In goal-setting conversations, advisors often jump too quickly to the methods and strategies for achieving financial milestones rather than diving deeper into their clients' unique hopes, values, and drivers. By helping to uncover clients’ personal goals and motivators, you not only help them visualize and articulate actionable, achievable objectives, but you also help them buy into the goal-setting process and empower them to take control of their decisions.
During goal-setting conversations, you may find that many clients offer vague, unspecific descriptions. At this level of understanding, I like to compare it to a watercolor painting; it’s appealing and beautiful, but nothing is sharply defined. Consider using the following strategies to help your clients gain focus and clarity as to exactly what they want and, just as important, why.
Tips to Uncover Goals
One useful strategy is to check in with clients on broader categories to clarify what they value most in their lives. To do this, consider checking in on and asking questions about the following key areas:
- Career: Do you enjoy what you’re doing and where you’re doing it? If not, what are some aspects of your work that you want to change?
- Charity: Are there causes that you enjoy supporting with your time or money?
- Education: Are there professional or personal areas in which you want to become more knowledgeable or skillful?
- Family: How might you want to use your time or money to enrich your family life? How do you think this might change in 10 years?
- Financial: Do you have any financial goals, such as having $1 million by the time you’re 50? If so, what do you see this goal doing for you?
- Health: Do you have enough energy and comfort to do what you want? If not, what steps might enhance your ability to comfortably pursue the life you want?
- Hobbies: What do you enjoy doing with your free time? Is there anything keeping you from spending as much time pursuing this hobby as you want?
- Home: Are you comfortable and happy where you live? If not, what would you like to see change?
- Lifestyle: What do you enjoy about your current lifestyle? What if anything, would you want to change?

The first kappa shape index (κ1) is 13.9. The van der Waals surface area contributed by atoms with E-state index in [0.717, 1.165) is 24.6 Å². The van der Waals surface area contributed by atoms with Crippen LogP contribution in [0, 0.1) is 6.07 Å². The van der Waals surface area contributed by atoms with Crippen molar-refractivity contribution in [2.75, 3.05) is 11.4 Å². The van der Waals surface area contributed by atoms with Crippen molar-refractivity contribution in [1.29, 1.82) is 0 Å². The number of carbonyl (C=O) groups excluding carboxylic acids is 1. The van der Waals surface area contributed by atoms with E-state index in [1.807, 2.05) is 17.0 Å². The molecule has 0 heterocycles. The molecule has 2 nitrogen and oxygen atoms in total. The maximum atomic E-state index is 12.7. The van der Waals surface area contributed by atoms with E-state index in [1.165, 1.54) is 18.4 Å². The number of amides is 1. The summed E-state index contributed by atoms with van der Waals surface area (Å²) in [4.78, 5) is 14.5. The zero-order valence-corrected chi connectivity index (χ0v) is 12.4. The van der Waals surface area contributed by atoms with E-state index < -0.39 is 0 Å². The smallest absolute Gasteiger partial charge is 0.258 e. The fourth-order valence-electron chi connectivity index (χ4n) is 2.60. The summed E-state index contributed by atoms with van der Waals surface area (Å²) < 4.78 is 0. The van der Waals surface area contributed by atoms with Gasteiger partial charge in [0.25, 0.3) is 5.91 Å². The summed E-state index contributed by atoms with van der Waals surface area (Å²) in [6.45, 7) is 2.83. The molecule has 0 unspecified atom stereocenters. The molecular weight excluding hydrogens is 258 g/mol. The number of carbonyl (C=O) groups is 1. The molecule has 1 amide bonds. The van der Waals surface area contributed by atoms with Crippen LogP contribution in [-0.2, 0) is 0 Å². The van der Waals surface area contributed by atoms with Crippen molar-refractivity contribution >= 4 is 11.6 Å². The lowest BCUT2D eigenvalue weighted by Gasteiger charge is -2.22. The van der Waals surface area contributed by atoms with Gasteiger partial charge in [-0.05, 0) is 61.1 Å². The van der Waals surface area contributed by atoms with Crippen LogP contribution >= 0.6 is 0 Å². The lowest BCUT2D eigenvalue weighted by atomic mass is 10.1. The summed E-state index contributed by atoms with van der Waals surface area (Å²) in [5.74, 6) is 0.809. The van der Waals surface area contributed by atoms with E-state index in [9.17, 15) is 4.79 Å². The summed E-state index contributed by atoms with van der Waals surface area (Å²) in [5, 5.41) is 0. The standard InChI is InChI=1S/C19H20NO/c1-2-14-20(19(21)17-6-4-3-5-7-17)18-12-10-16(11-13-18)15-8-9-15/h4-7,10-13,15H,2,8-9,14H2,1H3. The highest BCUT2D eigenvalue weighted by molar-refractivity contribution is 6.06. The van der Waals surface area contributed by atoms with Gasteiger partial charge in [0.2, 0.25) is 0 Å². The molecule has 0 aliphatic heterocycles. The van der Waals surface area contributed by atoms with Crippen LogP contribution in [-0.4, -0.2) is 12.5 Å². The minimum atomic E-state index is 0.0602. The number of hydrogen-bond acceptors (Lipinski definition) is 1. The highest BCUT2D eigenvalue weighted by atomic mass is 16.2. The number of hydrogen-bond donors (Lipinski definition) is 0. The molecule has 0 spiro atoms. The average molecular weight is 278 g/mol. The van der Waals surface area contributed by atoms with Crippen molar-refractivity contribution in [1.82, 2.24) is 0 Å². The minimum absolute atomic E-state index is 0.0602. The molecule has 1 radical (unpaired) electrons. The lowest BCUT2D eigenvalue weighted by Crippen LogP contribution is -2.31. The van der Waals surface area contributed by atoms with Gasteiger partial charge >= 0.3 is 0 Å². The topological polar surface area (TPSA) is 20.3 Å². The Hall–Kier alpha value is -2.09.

- Travel: Are there any trips on your bucket list? What locations? What would you like your accommodations to be like? What activities might you enjoy doing once you’re there?
Tips for Uncovering Motivators
Achieving any large, long-term goal—financial or otherwise—can be challenging. You may find it common for clients to fail to save sufficiently for certain goals. Rather than frequently reminding them about rates of saving and spending, you may find that reminding them about their motivations may be enough to sway their behavior.
Best of all, digging deeper into what makes these goals viscerally important can be an enjoyable experience that strengthens your clients' trust in you. Here are some ways to help clients clarify their motivations:
Simply ask. Ask clients to tell you what it would be like to achieve a given goal and why that is important. When working with couples, be sure that each person has the opportunity to express him- or herself.
Go for precision. For clients who are not comfortable expressing emotion, ask them to articulate sharp, clearly defined goals—for example, "One element of my retirement vision is to travel internationally once per year to a new location where I’ll learn about the history of the region" instead of, "I would like to travel more." Specificity enables clients to better envision the goal, thus making it more tangible and powerful.
Challenge them. If you are having trouble understanding why a goal is important to a client, he or she may have formed it because of a conscious or unconscious obligation. Courteously question this—for example, “Is this something that’s important to you or that you feel like you should do for some reason?” This will help ensure that the goal actually is something your client truly cares about.
Make it bite size. Discuss time frames and reassessment points for your clients' overall plans. Establishing stepping stones along the way will give clients opportunities to see their accomplishments and keep them from feeling overwhelmed.
Focus on past achievements. Certain types of positive thinking can have profound effects. One way to promote such positivity is to remind your clients about past achievements and successes. For example, if a client struggles to make certain changes to achieve a goal, relay what he or she told you about the goal in the past, and remind him or her about past achievements. Not only does this bring back positive feelings about past successes, but it also helps your client think of goal-achieving strategies that have worked before. If you’re comfortable, you can ask, “Can you remember what helped you overcome a past struggle? How could we implement that strategy here?”
Explore. Many clients don't consider alternative options unless they are made aware of them. You may want to help your clients think outside of the box—after receiving their permission, of course. For example, “Jane, you’ve told me that you want to travel to the Caribbean annually. May I share a thought that some of my other clients have expressed after doing that type of travel for several years?”
These conversations are invaluable. When you uncover clients' personal goals and motivators, they are much more likely to buy into the specific, actionable implementation plans you recommend. Clients who understand their most important dreams and drivers are more likely to be excited about following through on the plans they have agreed to. And that can make planning and working hard toward goals a more positive experience for you and your clients.
How do you get clients to open up about their personal goals? How often do you revisit this conversation? Do you have other goal-setting tips for financial advisors? Share by commenting below!